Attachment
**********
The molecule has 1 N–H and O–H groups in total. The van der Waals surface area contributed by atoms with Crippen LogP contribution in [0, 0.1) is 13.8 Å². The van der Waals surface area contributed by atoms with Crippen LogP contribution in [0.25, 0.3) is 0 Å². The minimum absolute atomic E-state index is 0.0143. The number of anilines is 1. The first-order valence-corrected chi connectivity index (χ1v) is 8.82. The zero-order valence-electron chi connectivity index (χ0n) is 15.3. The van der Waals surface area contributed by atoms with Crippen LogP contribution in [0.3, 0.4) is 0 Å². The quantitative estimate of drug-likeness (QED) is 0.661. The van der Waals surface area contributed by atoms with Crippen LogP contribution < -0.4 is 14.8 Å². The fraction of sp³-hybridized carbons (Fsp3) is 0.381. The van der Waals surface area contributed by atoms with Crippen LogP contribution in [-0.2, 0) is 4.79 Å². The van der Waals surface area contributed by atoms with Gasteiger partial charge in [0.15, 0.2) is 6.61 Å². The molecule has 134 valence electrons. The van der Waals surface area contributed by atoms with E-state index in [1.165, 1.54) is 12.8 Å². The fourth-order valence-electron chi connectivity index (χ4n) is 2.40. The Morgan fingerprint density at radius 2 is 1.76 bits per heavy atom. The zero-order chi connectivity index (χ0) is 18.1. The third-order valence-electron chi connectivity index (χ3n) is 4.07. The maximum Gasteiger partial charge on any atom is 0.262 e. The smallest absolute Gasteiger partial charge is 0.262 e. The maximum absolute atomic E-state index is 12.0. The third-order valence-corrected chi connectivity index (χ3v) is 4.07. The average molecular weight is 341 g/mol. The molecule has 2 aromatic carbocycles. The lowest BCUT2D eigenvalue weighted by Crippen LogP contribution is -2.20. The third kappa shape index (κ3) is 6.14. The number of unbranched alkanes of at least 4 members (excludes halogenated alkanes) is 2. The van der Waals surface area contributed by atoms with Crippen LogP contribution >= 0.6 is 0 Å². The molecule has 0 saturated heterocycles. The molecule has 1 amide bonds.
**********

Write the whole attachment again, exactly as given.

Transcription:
The molecule has 1 N–H and O–H groups in total. The van der Waals surface area contributed by atoms with Crippen LogP contribution in [0, 0.1) is 13.8 Å². The van der Waals surface area contributed by atoms with Crippen LogP contribution in [0.25, 0.3) is 0 Å². The minimum absolute atomic E-state index is 0.0143. The number of anilines is 1. The first-order valence-corrected chi connectivity index (χ1v) is 8.82. The zero-order valence-electron chi connectivity index (χ0n) is 15.3. The van der Waals surface area contributed by atoms with Crippen LogP contribution in [0.3, 0.4) is 0 Å². The quantitative estimate of drug-likeness (QED) is 0.661. The van der Waals surface area contributed by atoms with Crippen LogP contribution < -0.4 is 14.8 Å². The fraction of sp³-hybridized carbons (Fsp3) is 0.381. The van der Waals surface area contributed by atoms with Crippen LogP contribution in [-0.2, 0) is 4.79 Å². The van der Waals surface area contributed by atoms with Gasteiger partial charge in [0.15, 0.2) is 6.61 Å². The molecule has 134 valence electrons. The van der Waals surface area contributed by atoms with E-state index in [1.165, 1.54) is 12.8 Å². The fourth-order valence-electron chi connectivity index (χ4n) is 2.40. The Morgan fingerprint density at radius 2 is 1.76 bits per heavy atom. The zero-order chi connectivity index (χ0) is 18.1. The third-order valence-electron chi connectivity index (χ3n) is 4.07. The maximum Gasteiger partial charge on any atom is 0.262 e. The smallest absolute Gasteiger partial charge is 0.262 e. The maximum absolute atomic E-state index is 12.0. The third-order valence-corrected chi connectivity index (χ3v) is 4.07. The average molecular weight is 341 g/mol. The molecule has 2 aromatic carbocycles. The lowest BCUT2D eigenvalue weighted by Crippen LogP contribution is -2.20. The third kappa shape index (κ3) is 6.14. The number of unbranched alkanes of at least 4 members (excludes halogenated alkanes) is 2. The van der Waals surface area contributed by atoms with Crippen LogP contribution >= 0.6 is 0 Å². The molecule has 0 saturated heterocycles. The molecule has 1 amide bonds.